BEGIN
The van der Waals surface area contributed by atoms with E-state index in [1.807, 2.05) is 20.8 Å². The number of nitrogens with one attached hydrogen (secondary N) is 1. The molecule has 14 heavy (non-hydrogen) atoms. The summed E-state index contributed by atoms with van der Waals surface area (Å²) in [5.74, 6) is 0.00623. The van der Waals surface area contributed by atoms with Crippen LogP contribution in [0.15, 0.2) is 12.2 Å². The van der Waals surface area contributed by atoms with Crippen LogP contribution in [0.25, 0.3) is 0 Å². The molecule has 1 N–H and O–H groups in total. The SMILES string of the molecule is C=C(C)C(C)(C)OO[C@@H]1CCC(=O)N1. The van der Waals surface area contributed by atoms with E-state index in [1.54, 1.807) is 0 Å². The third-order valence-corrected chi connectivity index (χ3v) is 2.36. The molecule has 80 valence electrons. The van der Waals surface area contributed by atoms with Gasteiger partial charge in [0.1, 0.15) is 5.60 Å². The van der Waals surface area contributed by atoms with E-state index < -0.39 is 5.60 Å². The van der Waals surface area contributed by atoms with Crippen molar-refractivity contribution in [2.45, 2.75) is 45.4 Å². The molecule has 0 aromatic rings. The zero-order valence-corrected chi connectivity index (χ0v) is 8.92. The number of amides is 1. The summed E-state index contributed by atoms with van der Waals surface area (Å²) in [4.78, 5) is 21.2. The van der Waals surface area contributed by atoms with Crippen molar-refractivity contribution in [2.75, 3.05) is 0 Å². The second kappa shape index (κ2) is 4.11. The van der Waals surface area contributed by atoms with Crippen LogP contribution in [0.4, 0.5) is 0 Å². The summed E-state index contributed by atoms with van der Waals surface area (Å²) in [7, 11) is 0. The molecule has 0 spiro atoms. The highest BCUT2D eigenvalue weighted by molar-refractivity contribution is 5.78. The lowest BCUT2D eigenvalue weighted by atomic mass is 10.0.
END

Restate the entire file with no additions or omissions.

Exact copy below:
The van der Waals surface area contributed by atoms with E-state index in [1.807, 2.05) is 20.8 Å². The number of nitrogens with one attached hydrogen (secondary N) is 1. The molecule has 14 heavy (non-hydrogen) atoms. The summed E-state index contributed by atoms with van der Waals surface area (Å²) in [5.74, 6) is 0.00623. The van der Waals surface area contributed by atoms with Crippen LogP contribution in [0.15, 0.2) is 12.2 Å². The van der Waals surface area contributed by atoms with Crippen LogP contribution in [0.25, 0.3) is 0 Å². The molecule has 1 N–H and O–H groups in total. The SMILES string of the molecule is C=C(C)C(C)(C)OO[C@@H]1CCC(=O)N1. The van der Waals surface area contributed by atoms with E-state index in [1.54, 1.807) is 0 Å². The third-order valence-corrected chi connectivity index (χ3v) is 2.36. The molecule has 80 valence electrons. The van der Waals surface area contributed by atoms with Gasteiger partial charge in [0.1, 0.15) is 5.60 Å². The van der Waals surface area contributed by atoms with E-state index < -0.39 is 5.60 Å². The van der Waals surface area contributed by atoms with Crippen molar-refractivity contribution in [2.45, 2.75) is 45.4 Å². The molecule has 0 aromatic rings. The zero-order valence-corrected chi connectivity index (χ0v) is 8.92. The number of amides is 1. The summed E-state index contributed by atoms with van der Waals surface area (Å²) in [4.78, 5) is 21.2. The van der Waals surface area contributed by atoms with Crippen molar-refractivity contribution in [2.75, 3.05) is 0 Å². The second kappa shape index (κ2) is 4.11. The van der Waals surface area contributed by atoms with Crippen LogP contribution in [0.4, 0.5) is 0 Å². The summed E-state index contributed by atoms with van der Waals surface area (Å²) in [7, 11) is 0. The molecule has 0 spiro atoms. The highest BCUT2D eigenvalue weighted by molar-refractivity contribution is 5.78. The lowest BCUT2D eigenvalue weighted by atomic mass is 10.0.